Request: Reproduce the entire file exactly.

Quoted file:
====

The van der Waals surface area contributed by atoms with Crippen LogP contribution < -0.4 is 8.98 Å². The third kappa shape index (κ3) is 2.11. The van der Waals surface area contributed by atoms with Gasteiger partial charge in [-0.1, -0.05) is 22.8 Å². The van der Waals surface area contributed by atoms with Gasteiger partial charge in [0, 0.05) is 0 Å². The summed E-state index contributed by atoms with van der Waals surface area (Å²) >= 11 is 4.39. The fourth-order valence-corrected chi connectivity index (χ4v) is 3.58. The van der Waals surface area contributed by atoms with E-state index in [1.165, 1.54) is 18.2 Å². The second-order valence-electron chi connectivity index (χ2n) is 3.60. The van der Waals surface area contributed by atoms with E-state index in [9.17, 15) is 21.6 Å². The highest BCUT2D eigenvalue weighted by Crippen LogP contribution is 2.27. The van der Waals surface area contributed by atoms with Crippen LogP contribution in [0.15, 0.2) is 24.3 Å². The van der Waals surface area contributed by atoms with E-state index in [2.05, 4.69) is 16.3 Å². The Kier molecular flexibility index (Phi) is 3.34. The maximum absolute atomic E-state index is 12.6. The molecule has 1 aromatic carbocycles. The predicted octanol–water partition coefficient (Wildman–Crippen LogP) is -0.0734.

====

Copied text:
The van der Waals surface area contributed by atoms with Crippen LogP contribution < -0.4 is 8.98 Å². The third kappa shape index (κ3) is 2.11. The van der Waals surface area contributed by atoms with Gasteiger partial charge in [-0.1, -0.05) is 22.8 Å². The van der Waals surface area contributed by atoms with Gasteiger partial charge in [0, 0.05) is 0 Å². The summed E-state index contributed by atoms with van der Waals surface area (Å²) >= 11 is 4.39. The fourth-order valence-corrected chi connectivity index (χ4v) is 3.58. The van der Waals surface area contributed by atoms with E-state index in [1.165, 1.54) is 18.2 Å². The second-order valence-electron chi connectivity index (χ2n) is 3.60. The van der Waals surface area contributed by atoms with E-state index in [9.17, 15) is 21.6 Å². The highest BCUT2D eigenvalue weighted by Crippen LogP contribution is 2.27. The van der Waals surface area contributed by atoms with Crippen LogP contribution in [0.15, 0.2) is 24.3 Å². The van der Waals surface area contributed by atoms with E-state index in [2.05, 4.69) is 16.3 Å². The Kier molecular flexibility index (Phi) is 3.34. The maximum absolute atomic E-state index is 12.6. The molecule has 1 aromatic carbocycles. The predicted octanol–water partition coefficient (Wildman–Crippen LogP) is -0.0734.